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Klemm, Lars (2013) Passively conditioned zero-energy storage for cultural properties and archival material. Climate for Collections - Standards and Uncertainties. Postprints of the Munich Climate Conference 7 to 9 November 2012. pp. 151-162.

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Many types of archival material and cultural heritage objects can only be preserved in an adequate store or archive. Most museums continue to collect but the space to store growing collections is rarely expanded, and in many cases it may even be reduced in favour of additional exhibition space. Archives face a comparable situation. Every archive has the duty to conserve historical documents, which results in hundreds of kilometres of new archival documents every year to be stored and preserved. The probability that during an archivist’s lifetime a new archive building will be built or the existing one will have to be extended is about 100 %. Museums designed in the last 40 years are characterised by a series of specific functions. However, as all architectural typologies are subject to a process of change and modernisation, museums have also evolved over time to become more complex. Museums have changed from spaces of permanent exhibition, storage and conservation to public places with various functions including permanent and temporary exhibitions, study and science, storage and conservation, restaurants, commercial and education facilities and other multi-use activities. During this development, provision of sufficient storage space for collections has occasionally been overlooked. Few museums are able to store their entire collections permanently inside their main buildings. Large parts of museum or archive collections may be located in off-site storage, where they can be exposed to significant risks of damage. Although storage is at the heart of a museum’s function, in some cases surprisingly little attention is paid to providing adequate storage conditions. International standards prescribe tight climate control values, which lead to energy- and cost- consuming airconditioning systems. However, these systems do not achieve the desired results for collections nor are they affordable in the long term. Even in times of reduced cultural budgets and rising energy prices many museums and archives pour resources into unique and expensive buildings designed to meet those climate requirements and satisfy design aesthetics. Extensive heating, ventilation and air-conditioning systems are installed to achieve stable environments and the high energy and maintenance costs are accepted. This situation was the starting point for a study in 2011 at the Fraunhofer-Institute for Building Physics (IBP). Its main focus was on passively conditioned zero-energy storage and archive buildings. The objective was to develop an economical and sustainable solution for a zero-energy building, which achieved conservation requirements, neutral energy balance and modular design. The Fraunhofer-Institute designed a new zero-energy storage system with the following research objectives: 1. Easy and economical storage and archive solutions 2. Sustainable planning 3. Multipliable concepts by modular components 4. Cost-efficiency by applying prefabricated construction elements 5. Providing market-ready energy-efficient concepts. Museums and archives are repositories of knowledge for a modern society; therefore, energy-efficient solutions for these buildings are necessary to maintain valued collections over generations. The results of the study demonstrate that zero-energy storage systems are possible and that technical solutions are partially ready for the market.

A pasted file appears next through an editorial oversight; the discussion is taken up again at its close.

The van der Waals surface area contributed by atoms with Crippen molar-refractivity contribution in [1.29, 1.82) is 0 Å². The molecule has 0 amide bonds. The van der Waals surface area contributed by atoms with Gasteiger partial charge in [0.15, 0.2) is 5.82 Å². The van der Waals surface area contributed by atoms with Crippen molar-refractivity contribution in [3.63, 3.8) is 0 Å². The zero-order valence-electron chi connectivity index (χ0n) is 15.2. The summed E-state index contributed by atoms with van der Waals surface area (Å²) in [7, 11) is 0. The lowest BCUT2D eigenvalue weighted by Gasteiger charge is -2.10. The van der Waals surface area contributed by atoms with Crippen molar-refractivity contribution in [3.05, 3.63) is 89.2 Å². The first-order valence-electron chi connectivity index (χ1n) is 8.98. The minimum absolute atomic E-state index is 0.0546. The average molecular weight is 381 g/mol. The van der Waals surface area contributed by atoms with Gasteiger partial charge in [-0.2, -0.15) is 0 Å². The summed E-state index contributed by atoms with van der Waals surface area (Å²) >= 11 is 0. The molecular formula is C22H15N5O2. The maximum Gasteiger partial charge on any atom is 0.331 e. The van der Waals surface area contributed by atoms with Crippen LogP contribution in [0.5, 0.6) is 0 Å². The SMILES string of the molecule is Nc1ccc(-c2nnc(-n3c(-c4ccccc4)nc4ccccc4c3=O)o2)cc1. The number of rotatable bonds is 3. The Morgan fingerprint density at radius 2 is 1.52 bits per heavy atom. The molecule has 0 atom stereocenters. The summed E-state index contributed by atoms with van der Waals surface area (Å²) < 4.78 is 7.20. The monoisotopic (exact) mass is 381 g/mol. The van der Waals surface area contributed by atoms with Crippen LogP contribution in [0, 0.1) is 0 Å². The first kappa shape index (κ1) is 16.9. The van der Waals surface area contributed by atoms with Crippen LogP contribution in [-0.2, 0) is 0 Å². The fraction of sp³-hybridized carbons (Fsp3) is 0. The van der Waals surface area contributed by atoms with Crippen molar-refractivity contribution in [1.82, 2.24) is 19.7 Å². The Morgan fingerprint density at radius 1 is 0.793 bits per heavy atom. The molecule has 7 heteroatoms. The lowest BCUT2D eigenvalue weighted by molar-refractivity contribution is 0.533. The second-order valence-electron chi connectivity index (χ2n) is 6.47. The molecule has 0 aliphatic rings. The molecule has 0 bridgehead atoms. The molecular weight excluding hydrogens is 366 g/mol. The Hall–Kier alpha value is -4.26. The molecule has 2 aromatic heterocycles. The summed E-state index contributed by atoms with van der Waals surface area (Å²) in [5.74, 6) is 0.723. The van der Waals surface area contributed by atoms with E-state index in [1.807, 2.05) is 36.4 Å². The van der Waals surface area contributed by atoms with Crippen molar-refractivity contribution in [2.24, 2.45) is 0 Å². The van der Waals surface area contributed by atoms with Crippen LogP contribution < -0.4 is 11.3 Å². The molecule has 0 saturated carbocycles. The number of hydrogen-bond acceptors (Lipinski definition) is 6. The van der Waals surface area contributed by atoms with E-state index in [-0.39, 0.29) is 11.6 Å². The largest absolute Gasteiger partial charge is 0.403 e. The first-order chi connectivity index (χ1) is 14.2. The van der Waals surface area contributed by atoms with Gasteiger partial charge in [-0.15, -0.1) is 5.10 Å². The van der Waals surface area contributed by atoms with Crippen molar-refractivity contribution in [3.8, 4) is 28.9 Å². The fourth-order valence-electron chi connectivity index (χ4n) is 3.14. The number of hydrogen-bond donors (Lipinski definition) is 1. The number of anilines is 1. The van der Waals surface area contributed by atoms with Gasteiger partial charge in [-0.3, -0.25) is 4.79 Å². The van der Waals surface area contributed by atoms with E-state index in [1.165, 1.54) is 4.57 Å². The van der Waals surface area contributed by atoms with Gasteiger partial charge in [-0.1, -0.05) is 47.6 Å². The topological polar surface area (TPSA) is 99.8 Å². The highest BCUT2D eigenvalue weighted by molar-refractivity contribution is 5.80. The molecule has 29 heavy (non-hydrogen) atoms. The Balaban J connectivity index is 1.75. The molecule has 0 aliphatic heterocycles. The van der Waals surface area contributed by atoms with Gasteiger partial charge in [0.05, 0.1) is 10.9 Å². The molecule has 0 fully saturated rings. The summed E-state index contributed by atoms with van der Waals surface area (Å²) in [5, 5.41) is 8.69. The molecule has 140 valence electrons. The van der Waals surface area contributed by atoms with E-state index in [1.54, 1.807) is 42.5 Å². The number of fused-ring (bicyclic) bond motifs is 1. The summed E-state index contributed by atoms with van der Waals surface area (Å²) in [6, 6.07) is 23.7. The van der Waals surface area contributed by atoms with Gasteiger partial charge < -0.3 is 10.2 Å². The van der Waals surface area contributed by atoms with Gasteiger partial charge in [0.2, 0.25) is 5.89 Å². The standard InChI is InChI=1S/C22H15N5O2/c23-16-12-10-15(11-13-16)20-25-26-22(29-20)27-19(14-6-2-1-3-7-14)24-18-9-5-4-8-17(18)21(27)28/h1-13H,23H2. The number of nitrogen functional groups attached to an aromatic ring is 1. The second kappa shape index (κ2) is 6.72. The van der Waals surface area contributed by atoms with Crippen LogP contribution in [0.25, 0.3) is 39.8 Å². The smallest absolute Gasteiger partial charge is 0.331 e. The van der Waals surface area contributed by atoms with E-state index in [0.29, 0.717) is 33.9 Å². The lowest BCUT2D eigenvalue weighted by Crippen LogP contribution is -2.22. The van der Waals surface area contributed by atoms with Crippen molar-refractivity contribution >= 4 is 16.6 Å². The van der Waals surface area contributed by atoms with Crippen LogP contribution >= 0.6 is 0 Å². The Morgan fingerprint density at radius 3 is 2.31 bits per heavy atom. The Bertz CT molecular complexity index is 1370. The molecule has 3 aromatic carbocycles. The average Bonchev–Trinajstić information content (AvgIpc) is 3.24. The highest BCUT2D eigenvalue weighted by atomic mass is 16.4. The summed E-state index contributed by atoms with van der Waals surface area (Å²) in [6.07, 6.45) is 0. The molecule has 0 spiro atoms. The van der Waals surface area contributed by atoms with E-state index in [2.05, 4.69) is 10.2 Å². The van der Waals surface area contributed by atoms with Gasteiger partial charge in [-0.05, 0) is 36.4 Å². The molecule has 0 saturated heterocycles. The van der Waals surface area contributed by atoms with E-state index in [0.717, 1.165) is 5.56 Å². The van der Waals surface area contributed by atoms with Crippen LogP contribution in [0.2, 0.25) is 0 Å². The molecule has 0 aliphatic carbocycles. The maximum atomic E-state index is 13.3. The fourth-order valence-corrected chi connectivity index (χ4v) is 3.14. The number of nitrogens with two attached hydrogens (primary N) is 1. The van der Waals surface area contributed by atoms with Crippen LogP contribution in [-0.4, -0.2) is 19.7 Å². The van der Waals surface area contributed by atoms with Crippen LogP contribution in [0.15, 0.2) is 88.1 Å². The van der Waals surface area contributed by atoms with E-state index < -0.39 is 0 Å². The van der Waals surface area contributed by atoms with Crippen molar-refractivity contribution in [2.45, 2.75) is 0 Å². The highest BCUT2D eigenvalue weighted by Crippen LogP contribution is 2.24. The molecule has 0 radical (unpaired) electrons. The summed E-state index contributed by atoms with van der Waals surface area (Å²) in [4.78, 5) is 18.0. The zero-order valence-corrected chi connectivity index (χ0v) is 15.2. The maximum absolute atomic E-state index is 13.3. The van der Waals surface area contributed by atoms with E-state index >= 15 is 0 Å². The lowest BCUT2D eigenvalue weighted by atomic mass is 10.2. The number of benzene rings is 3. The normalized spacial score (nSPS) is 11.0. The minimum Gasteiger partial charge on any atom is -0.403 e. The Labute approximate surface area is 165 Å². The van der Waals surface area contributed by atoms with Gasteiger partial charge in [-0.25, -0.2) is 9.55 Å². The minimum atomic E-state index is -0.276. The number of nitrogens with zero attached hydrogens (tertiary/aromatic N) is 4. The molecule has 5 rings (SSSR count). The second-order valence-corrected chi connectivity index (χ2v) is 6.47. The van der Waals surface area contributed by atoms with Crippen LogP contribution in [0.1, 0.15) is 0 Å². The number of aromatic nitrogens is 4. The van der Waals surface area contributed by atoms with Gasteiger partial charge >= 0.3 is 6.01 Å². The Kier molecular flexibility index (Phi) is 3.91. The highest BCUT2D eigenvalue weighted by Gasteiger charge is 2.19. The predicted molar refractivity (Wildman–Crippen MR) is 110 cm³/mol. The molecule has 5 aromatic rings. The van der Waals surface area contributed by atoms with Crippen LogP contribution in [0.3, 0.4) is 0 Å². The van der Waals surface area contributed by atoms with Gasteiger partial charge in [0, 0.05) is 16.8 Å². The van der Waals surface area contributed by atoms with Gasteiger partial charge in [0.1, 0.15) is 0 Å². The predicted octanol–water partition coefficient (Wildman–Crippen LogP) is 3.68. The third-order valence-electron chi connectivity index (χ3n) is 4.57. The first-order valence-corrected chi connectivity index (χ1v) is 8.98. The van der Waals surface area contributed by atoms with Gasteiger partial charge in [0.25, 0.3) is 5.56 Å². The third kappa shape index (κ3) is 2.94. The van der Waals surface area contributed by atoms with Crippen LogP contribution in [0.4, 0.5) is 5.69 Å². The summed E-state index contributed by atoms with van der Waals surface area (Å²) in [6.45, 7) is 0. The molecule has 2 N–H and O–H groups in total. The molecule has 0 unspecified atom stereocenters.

Item Type: Article
Uncontrolled Keywords: Passively conditioned, Storage, Museums, Standards, Climate control, Zero-energy, Energy efficiency
Subjects: English > Climate Control
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Depositing User: Universitetsadjunkt Susanna Carlsten
Date Deposited: 11 Jun 2013 11:26
Last Modified: 14 Mar 2017 12:21

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